There was something else from hockey that I wanted to bring too – peer support and teamwork. Not only do the coaches/leaders in that environment offer pats on the back. So, too do the peers. Why is it that in most other activities that our children become involved in, their peers cheer their efforts, celebrate their successes and generally enjoy the idea of working together. Many adults today bemoan the concept of competitive sports and such other activities. I get a sense that the negativity of competition may well be more prevalent in school than it is in extra curricular activities. I’m not promoting one or the other. I am, however, suggesting that we could learn from the strengths of both. Our learning environments have become end results oriented. We don’t cheer progress nearly enough. Perhaps we leave too much responsibility for evaluation in the hands of teachers and administrators. Maybe they are forced to view evaluation too much in connection to final marks, essays and papers. I’ve always questioned the effectiveness of report cards. To me, they are too much like performance appraisals in the workplace.
Have you ever listened to what employees say after their performance appraisal interviews? You may hear some of these comments:
“I knew what she was going to say before she said it”.
“It wouldn’t matter what you do around here, you couldn’t please her”.
“If I was doing all those things wrong, why didn’t somebody tell me before now”?
“It’s a waste of time – it’s too late to change it now”.
“I knew I was doing okay or id have heard about it before today”.
“She never gives 5’s anyhow. She doesn’t believe in them. The most you’ll ever get from her is a 4”.
You know, it’s somewhat similar to the comments you hear from students after report cards are handed out.
“She never notices the good things I do – she only records bad stuff”.
“So what if I was late five times in September. This is December and I haven’t been late since”.
“What does he mean I’m not working up to my potential? How does he know what my potential is”?
“Nobody ever gets an A from Mrs. Robb. She doesn’t give A’s”.
What is our purpose with report cards and/or performance appraisals? If they are truly meant to be the basis for growth and improvement, should we re-evaluate the way they are administered.
I still remember Lonnie when he brought home his first Grade 5 report card. I waited for him to tell me about it and share it with me. After school snacks were over, hockey practice came and went, music lessons were complete, dinner was cleaned up, and bed time was imminent. Finally, I asked gently, “Lonnie, did you want to show me you report card”? “Do I have to”? He asked with the faintest last sound of hope in his voice.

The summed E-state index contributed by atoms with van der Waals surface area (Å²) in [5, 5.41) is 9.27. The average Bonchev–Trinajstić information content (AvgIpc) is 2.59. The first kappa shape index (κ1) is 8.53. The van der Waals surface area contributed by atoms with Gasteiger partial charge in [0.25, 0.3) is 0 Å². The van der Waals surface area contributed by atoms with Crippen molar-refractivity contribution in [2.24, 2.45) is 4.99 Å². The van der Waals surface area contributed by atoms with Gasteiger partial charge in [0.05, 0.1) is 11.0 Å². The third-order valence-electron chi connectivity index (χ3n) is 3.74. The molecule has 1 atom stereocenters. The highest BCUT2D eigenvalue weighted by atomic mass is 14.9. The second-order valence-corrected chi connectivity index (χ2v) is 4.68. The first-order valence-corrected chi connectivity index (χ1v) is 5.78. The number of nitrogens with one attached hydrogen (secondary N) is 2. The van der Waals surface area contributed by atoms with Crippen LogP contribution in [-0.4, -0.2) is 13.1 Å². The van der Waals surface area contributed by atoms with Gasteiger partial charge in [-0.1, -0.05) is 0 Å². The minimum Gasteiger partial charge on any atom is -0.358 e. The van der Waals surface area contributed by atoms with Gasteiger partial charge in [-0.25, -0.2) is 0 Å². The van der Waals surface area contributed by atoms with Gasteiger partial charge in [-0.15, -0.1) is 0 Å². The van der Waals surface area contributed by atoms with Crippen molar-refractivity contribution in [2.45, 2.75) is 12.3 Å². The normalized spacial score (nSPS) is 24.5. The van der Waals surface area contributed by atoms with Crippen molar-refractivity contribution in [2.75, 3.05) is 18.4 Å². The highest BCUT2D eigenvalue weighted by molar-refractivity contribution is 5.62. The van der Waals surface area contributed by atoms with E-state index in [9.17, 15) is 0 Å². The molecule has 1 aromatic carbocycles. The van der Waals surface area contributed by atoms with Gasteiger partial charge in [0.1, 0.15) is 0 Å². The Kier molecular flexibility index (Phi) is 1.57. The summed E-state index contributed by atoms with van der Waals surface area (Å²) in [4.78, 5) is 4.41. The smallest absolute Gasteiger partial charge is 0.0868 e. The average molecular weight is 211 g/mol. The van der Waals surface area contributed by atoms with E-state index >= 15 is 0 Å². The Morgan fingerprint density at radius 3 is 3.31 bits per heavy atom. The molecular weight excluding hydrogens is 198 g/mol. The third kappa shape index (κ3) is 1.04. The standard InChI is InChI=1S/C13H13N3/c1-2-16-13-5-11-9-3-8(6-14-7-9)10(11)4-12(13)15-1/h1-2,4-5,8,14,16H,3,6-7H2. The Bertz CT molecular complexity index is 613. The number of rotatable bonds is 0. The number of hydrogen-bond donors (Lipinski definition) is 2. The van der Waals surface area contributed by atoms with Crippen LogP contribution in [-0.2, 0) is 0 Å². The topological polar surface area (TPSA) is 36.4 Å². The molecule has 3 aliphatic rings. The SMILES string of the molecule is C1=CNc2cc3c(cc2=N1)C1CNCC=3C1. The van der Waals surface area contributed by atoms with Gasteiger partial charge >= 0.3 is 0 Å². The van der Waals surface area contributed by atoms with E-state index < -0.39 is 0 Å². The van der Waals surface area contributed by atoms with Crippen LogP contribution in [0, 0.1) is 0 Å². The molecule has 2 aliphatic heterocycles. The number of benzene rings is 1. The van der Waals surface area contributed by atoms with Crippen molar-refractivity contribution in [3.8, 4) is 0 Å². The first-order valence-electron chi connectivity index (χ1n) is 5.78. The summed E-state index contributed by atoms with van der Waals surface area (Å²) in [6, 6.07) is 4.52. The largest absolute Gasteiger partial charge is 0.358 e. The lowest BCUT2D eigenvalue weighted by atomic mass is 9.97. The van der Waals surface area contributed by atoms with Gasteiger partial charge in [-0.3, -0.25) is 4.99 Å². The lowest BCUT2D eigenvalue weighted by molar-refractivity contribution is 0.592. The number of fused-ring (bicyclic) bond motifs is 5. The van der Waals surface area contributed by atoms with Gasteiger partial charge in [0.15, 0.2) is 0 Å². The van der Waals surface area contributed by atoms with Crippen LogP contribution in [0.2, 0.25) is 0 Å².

“Yes, dear”, I replied and held my hand out expectantly. Out of his school bag, he pulled a crumpled piece of heavy paper with a chocolate milk stain on it. He tried to straighten the wrinkles out as he handed it to me. “You’re not going to be happy”, he said. “Mrs. Roma said you might kill me”.
“Well”, I replied with a smile and an attempt to lighten things up. “I’m glad we got your music lesson in before you die”. Even that didn’t bring a smile.
I opened the report card and scrutinized it carefully. Lonnie was right – it was not the stuff to make a mother glow with pride and happiness. In fact, it was awful. I tried hard to practice what I preach.
“Well, Lonnie”, I said. “Let’s try to figure out ways to work on this new semester”.
Lonnie was stunned. He looked at me with doubtful eyes. “Aren’t you going to yell at me first”, he asked. What a negative learning environment we’ve created. Instead of investing his energy in setting new goals and inventing ways to improve, he was busy preparing to be yelled at or maybe even to die. A fairly serious reaction to a report card – don’t you think? How can we get young people to focus on positive improvement when they feel overwhelmed with the negative consequences? This may be one of the greatest challenges for parents and educators.
This challenge always brings to mind another of my Dad’s old sayings. “Don’t cry over spilled milk”. One of the things I’ve learned about children over the years is that they can’t undo what has already been done. But, interestingly, they are always very interested in what’s next? It never seems difficult to get a child to think about the future. They aren’t nearly as interested in nostalgia as their grown-up counterparts.
Could we possibly design a report card system that places more emphasis on what’s next that it does on what’s past? We can certainly use marks and credits as springboards for the future effort. At the same time, could we celebrate progress and success fully? Could we give A’s to A students when they deserve it? Could we, while we’re at it, encourage cheering on the sidelines. One teacher told me that the quietest time in her classroom is when she is handing out the marks. Isn’t it fascinating that in so many of the other activities, the time when results are given is a time for great cheering, clapping and general celebration. Should this be a somber, serious event or have we the need to lighten up?
One of my children recounted a story about “time tests” in Grade 3. The children were asked to complete 25 math questions in a given time limit. Each time they completed a test in the time given, they moved up a level in degree of difficulty. Each day, Leigh came home and reported that a different child had moved up to a higher level.
“Robert moved to Level III today”, she’d say. Or “Wow, mom, Cathy moved to Level VI today”. She would describe how all the kids cheered as Cathy put a red star on the chart at the front. Knowing that Leigh struggled with math and especially with timed tests, I grew increasingly concerned as time tests went on. One day she rushed into the house, filled with excitement and shouted as she came.
“They cheered for me, today”, she said. “The whole class cheered. They even gave me high fives all around”. Conditioned as I was to the vocabulary of levels, I asked the question.
“What level did you get to deserve all of that cheering”?
“Oh”, she replied, “I’m not at levels yet, but I finished half of a time test. Don’t worry, Mom. I’ll get there – I’m on my way”.
I realized at that moment, (and remembered to write it in a note to the teacher later), that Leigh’s teacher was fortunate enough to recognize the importance of cheering and especially of cheering on progress. We need more teachers like her.